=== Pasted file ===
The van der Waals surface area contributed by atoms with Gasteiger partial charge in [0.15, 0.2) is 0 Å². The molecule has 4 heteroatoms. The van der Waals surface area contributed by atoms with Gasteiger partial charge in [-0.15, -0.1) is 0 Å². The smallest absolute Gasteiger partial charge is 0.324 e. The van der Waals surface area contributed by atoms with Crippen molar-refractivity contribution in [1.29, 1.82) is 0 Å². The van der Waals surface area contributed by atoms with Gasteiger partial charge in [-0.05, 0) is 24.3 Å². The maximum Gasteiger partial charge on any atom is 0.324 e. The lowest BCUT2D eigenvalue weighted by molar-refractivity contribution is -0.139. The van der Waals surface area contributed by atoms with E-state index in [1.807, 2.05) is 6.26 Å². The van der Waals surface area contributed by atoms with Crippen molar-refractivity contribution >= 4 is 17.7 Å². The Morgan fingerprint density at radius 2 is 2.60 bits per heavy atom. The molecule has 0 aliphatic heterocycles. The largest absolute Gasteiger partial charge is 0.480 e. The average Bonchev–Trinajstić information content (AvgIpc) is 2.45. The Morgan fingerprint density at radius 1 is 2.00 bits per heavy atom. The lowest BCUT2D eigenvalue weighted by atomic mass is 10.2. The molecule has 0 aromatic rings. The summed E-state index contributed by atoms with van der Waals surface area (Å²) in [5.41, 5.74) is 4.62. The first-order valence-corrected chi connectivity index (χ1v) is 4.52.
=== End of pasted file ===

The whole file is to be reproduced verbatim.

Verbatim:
The van der Waals surface area contributed by atoms with Gasteiger partial charge in [0.15, 0.2) is 0 Å². The molecule has 4 heteroatoms. The van der Waals surface area contributed by atoms with Gasteiger partial charge in [-0.15, -0.1) is 0 Å². The smallest absolute Gasteiger partial charge is 0.324 e. The van der Waals surface area contributed by atoms with Crippen molar-refractivity contribution in [1.29, 1.82) is 0 Å². The van der Waals surface area contributed by atoms with Gasteiger partial charge in [-0.05, 0) is 24.3 Å². The maximum Gasteiger partial charge on any atom is 0.324 e. The lowest BCUT2D eigenvalue weighted by molar-refractivity contribution is -0.139. The van der Waals surface area contributed by atoms with E-state index in [1.807, 2.05) is 6.26 Å². The van der Waals surface area contributed by atoms with Crippen molar-refractivity contribution >= 4 is 17.7 Å². The Morgan fingerprint density at radius 2 is 2.60 bits per heavy atom. The molecule has 0 aliphatic heterocycles. The largest absolute Gasteiger partial charge is 0.480 e. The average Bonchev–Trinajstić information content (AvgIpc) is 2.45. The Morgan fingerprint density at radius 1 is 2.00 bits per heavy atom. The lowest BCUT2D eigenvalue weighted by atomic mass is 10.2. The molecule has 0 aromatic rings. The summed E-state index contributed by atoms with van der Waals surface area (Å²) in [5.41, 5.74) is 4.62. The first-order valence-corrected chi connectivity index (χ1v) is 4.52.